Plotter drawings from the 1960s. These are probably some of the earliest examples of digital artwork. The Wikipedia entry has some more information about plotters.
Pen plotters print by moving a pen across the surface of a piece of paper. When computer memory was very expensive, and processor power was very limited, this was often the fastest way to efficiently produce very large drawings or color high-resolution vector-based artwork.
That would’ve been some fun programming.
A Typeface for the Underground takes an in-depth look at the history of the Johnston typeface used by Transport for London. You might also be interested in Ken Garland’s book, Mr Beck’s Underground map, detailing the history of a design icon.
Gaming the System is an article from Rands describing the relationship between geeks and their games.
Itâ€™s also why we love games â€” theyâ€™re just dolled up systems â€” and the more you understand this fascination with games, the better youâ€™ll be at managing us.
In a nutshell, geeks love to figure out how things work, improve anything they can and be the best at what they’re doing.
Greg Story offers his review of 2009. This is my new desktop wallpaper.
The Mandelbulb is an attempt to create a three dimensional equivalent to the famed Mandelbrot fractal. There’s information about the math behind the Mandelbulb, many images, links to videos and more. If you want the quick version, Wired posted a brief overview and a gallery of images.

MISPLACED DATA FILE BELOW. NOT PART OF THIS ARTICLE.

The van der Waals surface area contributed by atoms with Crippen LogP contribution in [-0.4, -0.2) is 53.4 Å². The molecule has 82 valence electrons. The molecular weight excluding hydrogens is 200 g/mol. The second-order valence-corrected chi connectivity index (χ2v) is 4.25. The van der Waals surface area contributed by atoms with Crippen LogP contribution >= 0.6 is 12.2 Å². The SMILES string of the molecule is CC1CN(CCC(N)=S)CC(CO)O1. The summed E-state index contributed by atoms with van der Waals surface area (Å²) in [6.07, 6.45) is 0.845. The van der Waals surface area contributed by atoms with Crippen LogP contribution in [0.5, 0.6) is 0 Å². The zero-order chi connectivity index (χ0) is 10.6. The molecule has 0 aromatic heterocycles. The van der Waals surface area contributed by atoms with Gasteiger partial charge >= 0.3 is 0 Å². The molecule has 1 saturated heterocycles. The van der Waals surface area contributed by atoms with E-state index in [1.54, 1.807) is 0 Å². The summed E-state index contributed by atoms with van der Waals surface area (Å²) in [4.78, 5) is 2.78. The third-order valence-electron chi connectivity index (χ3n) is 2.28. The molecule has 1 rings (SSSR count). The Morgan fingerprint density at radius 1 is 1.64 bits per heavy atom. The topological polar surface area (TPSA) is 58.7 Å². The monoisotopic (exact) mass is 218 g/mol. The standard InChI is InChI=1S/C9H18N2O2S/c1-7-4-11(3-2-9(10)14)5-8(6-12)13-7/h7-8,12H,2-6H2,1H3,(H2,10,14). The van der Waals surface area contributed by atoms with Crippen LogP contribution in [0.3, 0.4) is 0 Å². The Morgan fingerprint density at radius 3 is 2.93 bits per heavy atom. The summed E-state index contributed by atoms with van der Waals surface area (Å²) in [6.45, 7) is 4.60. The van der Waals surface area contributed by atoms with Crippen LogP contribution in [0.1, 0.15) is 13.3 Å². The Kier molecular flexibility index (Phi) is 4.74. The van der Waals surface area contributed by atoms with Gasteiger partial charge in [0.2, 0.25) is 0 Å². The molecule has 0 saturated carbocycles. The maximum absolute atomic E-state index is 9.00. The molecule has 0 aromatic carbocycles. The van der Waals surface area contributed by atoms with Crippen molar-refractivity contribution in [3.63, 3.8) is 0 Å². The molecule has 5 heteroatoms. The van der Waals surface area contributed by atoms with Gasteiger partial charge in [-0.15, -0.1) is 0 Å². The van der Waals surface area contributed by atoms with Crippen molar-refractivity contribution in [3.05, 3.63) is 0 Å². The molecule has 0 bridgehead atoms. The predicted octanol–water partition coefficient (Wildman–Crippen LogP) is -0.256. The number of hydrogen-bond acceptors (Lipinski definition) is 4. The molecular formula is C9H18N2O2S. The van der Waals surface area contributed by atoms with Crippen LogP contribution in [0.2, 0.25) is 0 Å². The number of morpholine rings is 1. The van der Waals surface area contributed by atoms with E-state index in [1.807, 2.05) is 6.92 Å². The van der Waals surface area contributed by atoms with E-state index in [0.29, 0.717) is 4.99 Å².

A discussion with Cormac McCarthy and John Hillcoat. There’s some information about the film adaptation of The Road, his next novel, and insight into McCarthy’s process.
I’m not interested in writing short stories. Anything that doesn’t take years of your life and drive you to suicide hardly seems worth doing.
McCarthy also decided to part with his typewriter, it sold at auction for more than a quarter million dollars. He’s not going digital though, a friend bought him the same Olivetti model to replace the old one.
British police consulted a warlock in regards to mysterious horse mane braiding. Honestly, I don’t know what’s weirder: seemingly random horse braiding, or the fact that the police consulted a warlock.
How China won and Russia lost. An interesting read on the driving factors behind China’s apparent economic success and Russia’s failure, while implementing seemingly similar policies. The gist of it is that many of China’s reforms came bottom-up, gradually making their evolving from rural agrarian practices, while Russia’s reforms used a top-down government mandated approach.
Stupid Quotes from BookMine. You can only wonder what goes on in the heads of some people.
Hipsters repaint bike lanes. This made me laugh, it had to have been fun to write.
Scantily clad hipster cyclists attracted to the Brooklyn neighborhood made it difficult, the Hasids said, to obey religious laws forbidding them from staring at members of the opposite sex in various states of undress.